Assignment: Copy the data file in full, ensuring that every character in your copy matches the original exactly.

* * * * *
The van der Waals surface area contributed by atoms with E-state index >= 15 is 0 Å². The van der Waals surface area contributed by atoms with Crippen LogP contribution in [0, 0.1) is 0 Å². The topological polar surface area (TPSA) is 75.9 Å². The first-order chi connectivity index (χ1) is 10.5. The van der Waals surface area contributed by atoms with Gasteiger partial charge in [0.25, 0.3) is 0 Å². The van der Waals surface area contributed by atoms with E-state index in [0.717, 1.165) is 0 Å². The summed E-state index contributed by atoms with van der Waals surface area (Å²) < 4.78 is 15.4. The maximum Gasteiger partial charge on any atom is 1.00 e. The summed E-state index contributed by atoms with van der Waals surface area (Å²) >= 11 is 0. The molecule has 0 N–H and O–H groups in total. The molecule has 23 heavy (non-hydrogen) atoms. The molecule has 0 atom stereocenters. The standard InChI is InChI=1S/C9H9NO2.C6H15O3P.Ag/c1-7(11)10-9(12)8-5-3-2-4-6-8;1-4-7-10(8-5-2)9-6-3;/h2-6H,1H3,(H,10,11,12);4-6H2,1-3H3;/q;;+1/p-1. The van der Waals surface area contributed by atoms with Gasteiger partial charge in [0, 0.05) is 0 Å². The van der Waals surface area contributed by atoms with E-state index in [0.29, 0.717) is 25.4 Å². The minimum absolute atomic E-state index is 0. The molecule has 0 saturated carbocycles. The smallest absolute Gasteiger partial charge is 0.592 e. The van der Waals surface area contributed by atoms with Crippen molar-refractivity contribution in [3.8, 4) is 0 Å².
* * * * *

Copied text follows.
The van der Waals surface area contributed by atoms with E-state index >= 15 is 0 Å². The van der Waals surface area contributed by atoms with Crippen LogP contribution in [0, 0.1) is 0 Å². The topological polar surface area (TPSA) is 75.9 Å². The first-order chi connectivity index (χ1) is 10.5. The van der Waals surface area contributed by atoms with Gasteiger partial charge in [0.25, 0.3) is 0 Å². The van der Waals surface area contributed by atoms with E-state index in [0.717, 1.165) is 0 Å². The summed E-state index contributed by atoms with van der Waals surface area (Å²) < 4.78 is 15.4. The maximum Gasteiger partial charge on any atom is 1.00 e. The summed E-state index contributed by atoms with van der Waals surface area (Å²) >= 11 is 0. The molecule has 0 N–H and O–H groups in total. The molecule has 23 heavy (non-hydrogen) atoms. The molecule has 0 atom stereocenters. The standard InChI is InChI=1S/C9H9NO2.C6H15O3P.Ag/c1-7(11)10-9(12)8-5-3-2-4-6-8;1-4-7-10(8-5-2)9-6-3;/h2-6H,1H3,(H,10,11,12);4-6H2,1-3H3;/q;;+1/p-1. The van der Waals surface area contributed by atoms with Gasteiger partial charge in [0, 0.05) is 0 Å². The van der Waals surface area contributed by atoms with E-state index in [0.29, 0.717) is 25.4 Å². The minimum absolute atomic E-state index is 0. The molecule has 0 saturated carbocycles. The smallest absolute Gasteiger partial charge is 0.592 e. The van der Waals surface area contributed by atoms with Crippen molar-refractivity contribution in [3.8, 4) is 0 Å².